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Equus [Paperback]

Peter Shaffer
4.9 out of 5 stars  See all reviews (26 customer reviews)

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Paperback, May 28 1984 --  
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Book Description

May 28 1984 Penguin Plays
Teenager Alan, fought over by a religious mother and an atheist father, finds release in horses, until he is driven to blind them with a spike. Why? While treating the boy, a psychiatrist discovers his own life is paradoxically in the witness box.
--This text refers to an alternate Paperback edition.

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Most helpful customer reviews
5.0 out of 5 stars ...comments on Equus April 3 2002
By Phil
Format:Paperback
I enjoyed this play very much and have read it several times. Each time I read the play I grasp a better understanding of what Shaffer may be conveying to the audience. This play made me ask so many questions about society today and what some of the truths are in life.
I do not believe this play to be about materialism or convenience and the killing of our capacity for worship, passion, or pain. Alan had a capacity for worship and passion, just not within the normal boundaries of societies acceptable views. Alan had the capacity for pain, but reached his climax when in the stable and blinded the six horses. If man is materialistic it is because the opportunity presents itself and we are already that way. There is no spiritual or mental decay of modern man. Religion flourishes as it always has, and causes peace and war as it always will. We know more now than we ever did in the past about medicine, science, the arts, humanity, the origin of man, and life itself.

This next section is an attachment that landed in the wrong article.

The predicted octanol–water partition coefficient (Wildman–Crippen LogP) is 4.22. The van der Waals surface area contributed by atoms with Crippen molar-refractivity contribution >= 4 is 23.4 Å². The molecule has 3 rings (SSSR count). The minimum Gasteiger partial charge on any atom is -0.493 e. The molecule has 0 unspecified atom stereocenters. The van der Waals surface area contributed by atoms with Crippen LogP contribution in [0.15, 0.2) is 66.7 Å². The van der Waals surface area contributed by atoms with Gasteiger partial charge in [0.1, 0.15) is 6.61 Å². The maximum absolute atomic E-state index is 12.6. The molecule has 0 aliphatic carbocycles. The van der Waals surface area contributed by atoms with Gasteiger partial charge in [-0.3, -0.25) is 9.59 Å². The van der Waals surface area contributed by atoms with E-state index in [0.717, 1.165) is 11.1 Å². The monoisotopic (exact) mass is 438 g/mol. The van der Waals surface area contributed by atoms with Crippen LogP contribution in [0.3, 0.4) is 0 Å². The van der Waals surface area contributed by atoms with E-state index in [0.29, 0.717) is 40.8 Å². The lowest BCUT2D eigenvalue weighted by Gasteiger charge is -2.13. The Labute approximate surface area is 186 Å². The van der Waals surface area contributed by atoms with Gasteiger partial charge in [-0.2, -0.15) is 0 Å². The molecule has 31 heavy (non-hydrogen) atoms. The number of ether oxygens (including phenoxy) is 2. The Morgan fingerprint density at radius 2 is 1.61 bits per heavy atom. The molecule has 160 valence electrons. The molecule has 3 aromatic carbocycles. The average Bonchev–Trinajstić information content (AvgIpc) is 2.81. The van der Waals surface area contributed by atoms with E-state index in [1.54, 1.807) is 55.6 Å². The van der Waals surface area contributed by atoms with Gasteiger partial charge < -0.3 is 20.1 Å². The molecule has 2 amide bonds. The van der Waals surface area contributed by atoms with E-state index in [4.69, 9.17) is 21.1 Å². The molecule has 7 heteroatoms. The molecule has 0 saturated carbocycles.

In the case of Alan, he suffers from mental illness, but can be healed with love and passion from those around him; Dysart being the one to take the first step and not giving up on him. Worship is not a human need, but the freedom of worship is a human right. I believe this play to hold these truths; the human need for understanding, compassion, and healing.
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5.0 out of 5 stars Believe it or not, a page turner!! Aug. 9 2000
By A Customer
Format:Paperback
This play was incredible!! I chose to read it because Peter Shaffer was one of the authors on my AP English list. Usually literature for school is boring and dull, but this is not. From the first scene to the last, I was unable to put it down. There is so much to the play; it's really quite eerie. I especially liked the play (besides the fact that it is interesting) because there was so much to analyze and ways to "take it." Usually it is hard to interpret works, but this one is so complex, the reader muct pick on some meaning. I really hope to see the play on stage. Sure, the play is "out there" but I recommend it highly!! For those who would like a summary, it is about a boy named Alan who is sent to Dr. Dysart (psychiatrist) instead of prison (he blinded 6 horses). What happens during the play is that Dysart tries different ways to get Alan (who is difficult) to speak about his experiences. Alan has a passion for horses and this passion makes Dysart rethink his own life. My advice: just read it!
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5.0 out of 5 stars EQUUS - A PASSION!!!! Nov. 12 1998
By A Customer
Format:Paperback